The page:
Tropical Depression Imelda was drenching the Houston area and other parts of southeast Texas for a second straight day on Wednesday, covering some streets near the coast with water and forcing many schools to close in anticipation of flooding to come.
The storm is expected to keep deluging eastern Texas and parts of Louisiana into Thursday, and has put nearly 8 million people under flash flood watches in those two states.
Houston could see more than 12 inches of rain by the time the storm ends — which would be the highest amount for one storm since Hurricane Harvey in 2017. As many as 20 to 25 inches could fall in isolated areas around East Texas.
Water was filling streets and creeping up to historic buildings Wednesday in Galveston’s Strand District, ABC affiliate KTRK reported. A number of Galveston roads were impassable, the city’s government said.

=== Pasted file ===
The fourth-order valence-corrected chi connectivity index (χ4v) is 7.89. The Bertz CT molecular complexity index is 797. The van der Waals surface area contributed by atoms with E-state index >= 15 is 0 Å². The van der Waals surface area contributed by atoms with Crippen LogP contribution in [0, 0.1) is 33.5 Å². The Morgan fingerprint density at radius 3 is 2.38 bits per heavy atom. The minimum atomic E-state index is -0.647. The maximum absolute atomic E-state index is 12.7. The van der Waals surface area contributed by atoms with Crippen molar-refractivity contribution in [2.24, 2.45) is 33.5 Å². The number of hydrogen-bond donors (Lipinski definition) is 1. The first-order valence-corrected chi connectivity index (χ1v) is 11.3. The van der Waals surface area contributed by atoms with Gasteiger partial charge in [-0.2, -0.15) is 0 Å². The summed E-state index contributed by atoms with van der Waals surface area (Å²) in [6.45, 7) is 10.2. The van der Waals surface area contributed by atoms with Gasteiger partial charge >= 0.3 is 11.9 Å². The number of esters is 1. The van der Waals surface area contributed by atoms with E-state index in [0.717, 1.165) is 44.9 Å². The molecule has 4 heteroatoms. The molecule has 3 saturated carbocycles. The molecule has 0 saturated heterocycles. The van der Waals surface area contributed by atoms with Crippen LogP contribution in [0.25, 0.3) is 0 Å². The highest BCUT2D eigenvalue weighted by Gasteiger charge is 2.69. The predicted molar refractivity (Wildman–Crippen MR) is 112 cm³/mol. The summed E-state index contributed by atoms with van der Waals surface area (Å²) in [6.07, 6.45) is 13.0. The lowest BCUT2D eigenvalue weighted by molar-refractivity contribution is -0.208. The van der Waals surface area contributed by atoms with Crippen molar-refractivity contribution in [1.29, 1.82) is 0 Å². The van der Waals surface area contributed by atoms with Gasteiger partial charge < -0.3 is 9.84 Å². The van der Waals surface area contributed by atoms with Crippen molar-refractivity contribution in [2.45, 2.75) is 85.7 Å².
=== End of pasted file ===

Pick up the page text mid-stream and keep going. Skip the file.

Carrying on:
Roads also were flooding in the Houston area. Several cars stalled Wednesday on a flooded road near Houston’s William P. Hobby Airport, leaving drivers waiting for help or for waters to recede.
“We encourage people that if they don’t need to be out in the streets, to please stay home,” Houston Fire Chief Samuel Peña said.
Imelda’s winds also have knocked over trees in areas southeast of the city, such as the Clear Lake district, KTRK reported.
Houston’s main school district was open Wednesday, though it canceled after-school activities. Many other districts in the region, including Galveston schools, closed because of the storm, in some cases because of anticipated flooding.
The heaviest rains will push Wednesday afternoon into the Houston area, raising the prospects of flooding, especially in eastern Houston and the Galveston area, CNN meteorologist Chad Myers said.
From Tuesday into Wednesday morning, the storm dropped 14 inches of rain in some areas southwest of Galveston, and 3 to 9 inches of rain in Harris County, where Houston is.